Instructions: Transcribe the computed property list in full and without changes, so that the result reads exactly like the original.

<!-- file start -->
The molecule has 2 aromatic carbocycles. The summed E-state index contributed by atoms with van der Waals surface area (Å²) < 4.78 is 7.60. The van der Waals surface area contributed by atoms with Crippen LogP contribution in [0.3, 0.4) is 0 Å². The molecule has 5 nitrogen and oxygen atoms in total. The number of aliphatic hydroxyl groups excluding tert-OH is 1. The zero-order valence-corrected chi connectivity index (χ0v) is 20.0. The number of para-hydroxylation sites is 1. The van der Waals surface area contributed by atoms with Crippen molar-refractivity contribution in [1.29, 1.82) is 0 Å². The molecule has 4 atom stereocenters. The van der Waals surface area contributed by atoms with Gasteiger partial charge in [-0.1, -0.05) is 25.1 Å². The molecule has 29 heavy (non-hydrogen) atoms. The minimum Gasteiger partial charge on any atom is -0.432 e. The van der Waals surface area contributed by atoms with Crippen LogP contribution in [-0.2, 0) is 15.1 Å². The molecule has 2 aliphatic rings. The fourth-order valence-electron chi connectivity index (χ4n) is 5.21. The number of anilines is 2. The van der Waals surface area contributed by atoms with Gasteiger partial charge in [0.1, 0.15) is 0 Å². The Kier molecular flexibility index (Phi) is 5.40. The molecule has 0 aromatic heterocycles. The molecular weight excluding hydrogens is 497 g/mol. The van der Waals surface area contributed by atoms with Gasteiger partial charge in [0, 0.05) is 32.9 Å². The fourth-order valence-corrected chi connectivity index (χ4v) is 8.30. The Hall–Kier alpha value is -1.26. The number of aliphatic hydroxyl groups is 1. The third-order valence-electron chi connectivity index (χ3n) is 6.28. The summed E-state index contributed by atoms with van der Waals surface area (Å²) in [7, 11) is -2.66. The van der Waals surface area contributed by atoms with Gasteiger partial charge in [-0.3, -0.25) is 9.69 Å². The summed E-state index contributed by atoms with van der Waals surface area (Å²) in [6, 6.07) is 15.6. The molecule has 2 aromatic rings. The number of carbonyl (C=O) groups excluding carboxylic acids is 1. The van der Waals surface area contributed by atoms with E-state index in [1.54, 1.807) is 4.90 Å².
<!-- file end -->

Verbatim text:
The molecule has 2 aromatic carbocycles. The summed E-state index contributed by atoms with van der Waals surface area (Å²) < 4.78 is 7.60. The van der Waals surface area contributed by atoms with Crippen LogP contribution in [0.3, 0.4) is 0 Å². The molecule has 5 nitrogen and oxygen atoms in total. The number of aliphatic hydroxyl groups excluding tert-OH is 1. The zero-order valence-corrected chi connectivity index (χ0v) is 20.0. The number of para-hydroxylation sites is 1. The van der Waals surface area contributed by atoms with Crippen molar-refractivity contribution in [1.29, 1.82) is 0 Å². The molecule has 4 atom stereocenters. The van der Waals surface area contributed by atoms with Gasteiger partial charge in [-0.1, -0.05) is 25.1 Å². The molecule has 29 heavy (non-hydrogen) atoms. The minimum Gasteiger partial charge on any atom is -0.432 e. The van der Waals surface area contributed by atoms with Crippen LogP contribution in [-0.2, 0) is 15.1 Å². The molecule has 2 aliphatic rings. The fourth-order valence-electron chi connectivity index (χ4n) is 5.21. The number of anilines is 2. The van der Waals surface area contributed by atoms with Gasteiger partial charge in [0.1, 0.15) is 0 Å². The Kier molecular flexibility index (Phi) is 5.40. The molecule has 0 aromatic heterocycles. The molecular weight excluding hydrogens is 497 g/mol. The van der Waals surface area contributed by atoms with Gasteiger partial charge in [0, 0.05) is 32.9 Å². The fourth-order valence-corrected chi connectivity index (χ4v) is 8.30. The Hall–Kier alpha value is -1.26. The number of aliphatic hydroxyl groups is 1. The third-order valence-electron chi connectivity index (χ3n) is 6.28. The summed E-state index contributed by atoms with van der Waals surface area (Å²) in [7, 11) is -2.66. The van der Waals surface area contributed by atoms with Gasteiger partial charge in [-0.3, -0.25) is 9.69 Å². The summed E-state index contributed by atoms with van der Waals surface area (Å²) in [6, 6.07) is 15.6. The molecule has 2 aromatic rings. The number of carbonyl (C=O) groups excluding carboxylic acids is 1. The van der Waals surface area contributed by atoms with E-state index in [1.54, 1.807) is 4.90 Å².